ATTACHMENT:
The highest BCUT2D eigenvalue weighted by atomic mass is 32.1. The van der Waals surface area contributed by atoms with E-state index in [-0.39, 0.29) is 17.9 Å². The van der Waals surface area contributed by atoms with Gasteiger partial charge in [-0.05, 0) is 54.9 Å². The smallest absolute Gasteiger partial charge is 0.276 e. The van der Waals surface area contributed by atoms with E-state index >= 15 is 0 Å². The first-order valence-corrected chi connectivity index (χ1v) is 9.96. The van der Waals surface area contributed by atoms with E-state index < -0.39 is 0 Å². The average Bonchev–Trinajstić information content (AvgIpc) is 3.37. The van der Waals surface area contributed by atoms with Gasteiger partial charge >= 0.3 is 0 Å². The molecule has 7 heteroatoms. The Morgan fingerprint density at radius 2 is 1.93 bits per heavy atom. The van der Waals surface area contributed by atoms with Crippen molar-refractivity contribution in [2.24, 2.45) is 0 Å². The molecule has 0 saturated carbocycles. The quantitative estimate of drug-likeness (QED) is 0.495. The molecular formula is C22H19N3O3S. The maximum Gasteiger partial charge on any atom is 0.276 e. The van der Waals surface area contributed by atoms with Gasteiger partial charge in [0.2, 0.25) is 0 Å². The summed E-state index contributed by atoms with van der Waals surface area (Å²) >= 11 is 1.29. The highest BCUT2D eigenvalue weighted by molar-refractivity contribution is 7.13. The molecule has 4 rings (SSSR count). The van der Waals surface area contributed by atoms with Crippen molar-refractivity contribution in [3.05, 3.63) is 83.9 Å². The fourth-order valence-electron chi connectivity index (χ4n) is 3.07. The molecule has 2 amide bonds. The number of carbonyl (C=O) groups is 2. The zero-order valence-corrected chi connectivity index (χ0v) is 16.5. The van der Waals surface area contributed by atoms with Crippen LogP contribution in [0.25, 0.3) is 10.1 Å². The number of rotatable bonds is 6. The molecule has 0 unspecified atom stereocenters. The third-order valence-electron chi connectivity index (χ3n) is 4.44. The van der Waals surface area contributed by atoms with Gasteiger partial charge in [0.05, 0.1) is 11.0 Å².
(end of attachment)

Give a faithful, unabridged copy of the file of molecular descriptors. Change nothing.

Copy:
The highest BCUT2D eigenvalue weighted by atomic mass is 32.1. The van der Waals surface area contributed by atoms with E-state index in [-0.39, 0.29) is 17.9 Å². The van der Waals surface area contributed by atoms with Gasteiger partial charge in [-0.05, 0) is 54.9 Å². The smallest absolute Gasteiger partial charge is 0.276 e. The van der Waals surface area contributed by atoms with E-state index >= 15 is 0 Å². The first-order valence-corrected chi connectivity index (χ1v) is 9.96. The van der Waals surface area contributed by atoms with E-state index < -0.39 is 0 Å². The average Bonchev–Trinajstić information content (AvgIpc) is 3.37. The van der Waals surface area contributed by atoms with Gasteiger partial charge >= 0.3 is 0 Å². The molecule has 7 heteroatoms. The Morgan fingerprint density at radius 2 is 1.93 bits per heavy atom. The van der Waals surface area contributed by atoms with Crippen molar-refractivity contribution in [2.24, 2.45) is 0 Å². The molecule has 0 saturated carbocycles. The quantitative estimate of drug-likeness (QED) is 0.495. The molecular formula is C22H19N3O3S. The maximum Gasteiger partial charge on any atom is 0.276 e. The van der Waals surface area contributed by atoms with Gasteiger partial charge in [0.2, 0.25) is 0 Å². The summed E-state index contributed by atoms with van der Waals surface area (Å²) >= 11 is 1.29. The highest BCUT2D eigenvalue weighted by molar-refractivity contribution is 7.13. The molecule has 4 rings (SSSR count). The van der Waals surface area contributed by atoms with Crippen molar-refractivity contribution in [3.05, 3.63) is 83.9 Å². The fourth-order valence-electron chi connectivity index (χ4n) is 3.07. The molecule has 2 amide bonds. The number of carbonyl (C=O) groups is 2. The zero-order valence-corrected chi connectivity index (χ0v) is 16.5. The van der Waals surface area contributed by atoms with Crippen LogP contribution in [0.25, 0.3) is 10.1 Å². The number of rotatable bonds is 6. The molecule has 0 unspecified atom stereocenters. The third-order valence-electron chi connectivity index (χ3n) is 4.44. The van der Waals surface area contributed by atoms with Gasteiger partial charge in [0.05, 0.1) is 11.0 Å².